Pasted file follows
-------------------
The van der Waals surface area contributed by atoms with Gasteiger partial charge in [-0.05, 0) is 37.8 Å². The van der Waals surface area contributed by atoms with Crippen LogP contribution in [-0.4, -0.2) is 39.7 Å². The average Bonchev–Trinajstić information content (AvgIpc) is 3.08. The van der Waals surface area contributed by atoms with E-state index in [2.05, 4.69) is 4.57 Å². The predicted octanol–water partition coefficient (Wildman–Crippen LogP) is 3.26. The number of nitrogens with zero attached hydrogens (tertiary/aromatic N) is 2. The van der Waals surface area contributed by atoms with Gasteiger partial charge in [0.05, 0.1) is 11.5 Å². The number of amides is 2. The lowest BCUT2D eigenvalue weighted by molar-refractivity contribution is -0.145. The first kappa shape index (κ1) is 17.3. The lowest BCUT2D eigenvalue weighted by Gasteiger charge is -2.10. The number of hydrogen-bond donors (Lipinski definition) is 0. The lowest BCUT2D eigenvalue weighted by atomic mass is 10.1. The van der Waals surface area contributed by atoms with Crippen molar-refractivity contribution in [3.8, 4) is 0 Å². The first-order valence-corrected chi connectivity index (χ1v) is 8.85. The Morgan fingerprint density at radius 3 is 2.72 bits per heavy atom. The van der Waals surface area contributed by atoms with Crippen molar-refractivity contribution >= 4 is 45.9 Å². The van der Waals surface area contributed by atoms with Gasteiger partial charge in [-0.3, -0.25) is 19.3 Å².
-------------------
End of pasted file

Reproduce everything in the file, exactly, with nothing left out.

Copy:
The van der Waals surface area contributed by atoms with Gasteiger partial charge in [-0.05, 0) is 37.8 Å². The van der Waals surface area contributed by atoms with Crippen LogP contribution in [-0.4, -0.2) is 39.7 Å². The average Bonchev–Trinajstić information content (AvgIpc) is 3.08. The van der Waals surface area contributed by atoms with E-state index in [2.05, 4.69) is 4.57 Å². The predicted octanol–water partition coefficient (Wildman–Crippen LogP) is 3.26. The number of nitrogens with zero attached hydrogens (tertiary/aromatic N) is 2. The van der Waals surface area contributed by atoms with Gasteiger partial charge in [0.05, 0.1) is 11.5 Å². The number of amides is 2. The lowest BCUT2D eigenvalue weighted by molar-refractivity contribution is -0.145. The first kappa shape index (κ1) is 17.3. The lowest BCUT2D eigenvalue weighted by Gasteiger charge is -2.10. The number of hydrogen-bond donors (Lipinski definition) is 0. The lowest BCUT2D eigenvalue weighted by atomic mass is 10.1. The van der Waals surface area contributed by atoms with Crippen molar-refractivity contribution in [3.8, 4) is 0 Å². The first-order valence-corrected chi connectivity index (χ1v) is 8.85. The Morgan fingerprint density at radius 3 is 2.72 bits per heavy atom. The van der Waals surface area contributed by atoms with Crippen molar-refractivity contribution >= 4 is 45.9 Å². The van der Waals surface area contributed by atoms with Gasteiger partial charge in [-0.3, -0.25) is 19.3 Å².